The importance of Mass Effect’s narrated codex

For me, the best part of the entire Mass Effect trilogy was the narrated codex.  You can laugh at the ridiculousness of that statement all you like, but that’s just how I feel.

Now that’s not to say that I didn’t enjoy the story or I wasn’t impressed by the sheer scale of the series.  Far from it.  I regard Mass Effect as one of my favourite video game series and that’s solely down to the engaging plot.  I can often overlook sub par game mechanics if the plot is strong enough, and not only is Mass Effect‘s story brilliant, it’s mechanics are sound too.

Well, except for the first game but that’s a discussion for another time.

One of the main reasons I play video games is for the stories.  The ability to interact with the narrative and make decisions that could greatly alter it fascinates me.  Mass Effect is a perfect example of this.  Decisions that you make in one game can have far reaching affects in the next.

A branching narrative is all well and good, but in order for it to truly work the way it’s intended to, there needs to be a vibrant, interesting world for the story to exist in.  A foundation, if you like.  As foundations go, Mass Effect‘s is rock solid.

However, there’s only so much of the lore that you can absorb from dialogue options, navigating space and just generally blowing shit up.

This is where the codex comes in.

Every little facet of Mass Effect‘s plot, characters, settings and even technologies is explained in full in a codex that can be accessed from the pause menu.  Codices such as these are usually great walls of text containing all of the exposition that couldn’t be squeezed into the game, but the most important thing about this codex is that it’s narrated.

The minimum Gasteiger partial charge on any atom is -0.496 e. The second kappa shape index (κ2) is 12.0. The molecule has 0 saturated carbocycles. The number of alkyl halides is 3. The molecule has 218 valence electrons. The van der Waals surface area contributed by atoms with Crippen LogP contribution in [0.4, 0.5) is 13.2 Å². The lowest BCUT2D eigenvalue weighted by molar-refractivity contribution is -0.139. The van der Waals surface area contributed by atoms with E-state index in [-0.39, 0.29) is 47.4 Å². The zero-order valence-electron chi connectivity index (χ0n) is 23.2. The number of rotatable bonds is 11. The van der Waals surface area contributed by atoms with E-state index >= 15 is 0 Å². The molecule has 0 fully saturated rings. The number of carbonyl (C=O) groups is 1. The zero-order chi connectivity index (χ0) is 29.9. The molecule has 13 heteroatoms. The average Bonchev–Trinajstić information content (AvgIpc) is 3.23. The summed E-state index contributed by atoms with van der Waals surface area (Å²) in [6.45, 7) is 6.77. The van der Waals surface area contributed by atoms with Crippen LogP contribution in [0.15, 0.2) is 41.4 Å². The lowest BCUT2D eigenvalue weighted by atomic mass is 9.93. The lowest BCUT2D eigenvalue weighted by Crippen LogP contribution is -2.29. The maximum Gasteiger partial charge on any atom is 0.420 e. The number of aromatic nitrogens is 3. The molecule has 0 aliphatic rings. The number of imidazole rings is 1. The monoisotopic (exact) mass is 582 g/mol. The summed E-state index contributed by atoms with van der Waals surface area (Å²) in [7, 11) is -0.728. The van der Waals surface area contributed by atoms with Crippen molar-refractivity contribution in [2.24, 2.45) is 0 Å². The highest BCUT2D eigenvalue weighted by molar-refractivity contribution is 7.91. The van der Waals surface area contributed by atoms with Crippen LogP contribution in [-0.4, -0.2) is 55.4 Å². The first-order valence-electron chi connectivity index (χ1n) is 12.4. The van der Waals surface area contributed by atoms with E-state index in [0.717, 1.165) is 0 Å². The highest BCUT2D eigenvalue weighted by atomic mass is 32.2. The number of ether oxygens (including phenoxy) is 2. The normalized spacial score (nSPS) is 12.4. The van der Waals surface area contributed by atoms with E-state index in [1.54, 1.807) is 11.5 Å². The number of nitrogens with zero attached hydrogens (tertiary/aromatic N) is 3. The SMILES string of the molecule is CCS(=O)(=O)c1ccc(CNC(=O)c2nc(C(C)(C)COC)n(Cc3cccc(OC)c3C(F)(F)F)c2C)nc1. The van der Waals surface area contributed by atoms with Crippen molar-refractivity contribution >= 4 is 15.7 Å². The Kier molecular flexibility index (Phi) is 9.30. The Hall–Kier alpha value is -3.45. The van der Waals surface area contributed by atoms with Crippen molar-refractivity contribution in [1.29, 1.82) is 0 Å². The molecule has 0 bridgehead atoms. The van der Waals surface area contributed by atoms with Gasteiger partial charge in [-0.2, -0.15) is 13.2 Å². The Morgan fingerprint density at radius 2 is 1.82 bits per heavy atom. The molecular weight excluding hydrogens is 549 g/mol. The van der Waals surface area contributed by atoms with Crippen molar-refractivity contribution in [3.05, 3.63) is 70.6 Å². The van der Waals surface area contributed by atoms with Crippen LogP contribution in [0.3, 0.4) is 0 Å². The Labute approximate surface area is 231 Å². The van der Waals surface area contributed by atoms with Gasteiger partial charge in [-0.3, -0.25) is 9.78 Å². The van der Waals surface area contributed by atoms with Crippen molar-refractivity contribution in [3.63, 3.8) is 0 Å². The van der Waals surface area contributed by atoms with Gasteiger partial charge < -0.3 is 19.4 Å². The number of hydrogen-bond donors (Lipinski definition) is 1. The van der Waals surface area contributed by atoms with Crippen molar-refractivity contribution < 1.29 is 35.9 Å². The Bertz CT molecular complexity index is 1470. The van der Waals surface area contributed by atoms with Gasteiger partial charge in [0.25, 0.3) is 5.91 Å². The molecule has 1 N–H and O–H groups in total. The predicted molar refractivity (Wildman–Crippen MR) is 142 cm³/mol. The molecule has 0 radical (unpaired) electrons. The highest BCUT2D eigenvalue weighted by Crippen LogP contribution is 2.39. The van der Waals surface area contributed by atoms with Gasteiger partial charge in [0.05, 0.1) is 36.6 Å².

Sometimes I find it difficult to digest information when it’s presented to me in text format.  Sometimes, if I don’t concentrate hard enough, the words just blend together, or I read the same sentence over and over again and still not have a clue what I’ve just read.  Maybe it’s just me being a bit thick, but I seem to soak up way more information if it’s verbally communicated to me.  I can switch off and still let the words sink in.

Obviously, if it was someone like Joe Pasquale relaying the information to me it wouldn’t have the same effect.  For me, the narrator needs to have a deep, authoritative tone to their voice.  In Neil Ross, Mass Effect has the perfect narrator.  His silky voice and calm reading has a real fluidity to it that lends a certain gravitas to the whole codex.

Hopefully the upcoming Mass Effect: Andromeda will continue to implement the narrated codex.  I’m not saying that my enjoyment of the game will depend solely on its inclusion, nor would I deride the developers were they not to implement it, but I will be a little disappointed if that will be the case.

For me, having a narrated codex to listen to is just an easier way of digesting the excellent lore; it’s laid back, can be taken in at my own pace from a pause menu without the stress of having  to make world-altering decisions every five minutes.

Why wouldn’t I want that?


One thought on “The importance of Mass Effect’s narrated codex

  1. I got into the narrated codex simply because I play on an old tube television and can’t read the words without significant eye-strain. Having someone read the information to me was wonderful! 🙂 Hopefully that will be an option in Andromeda, too!

    Liked by 1 person

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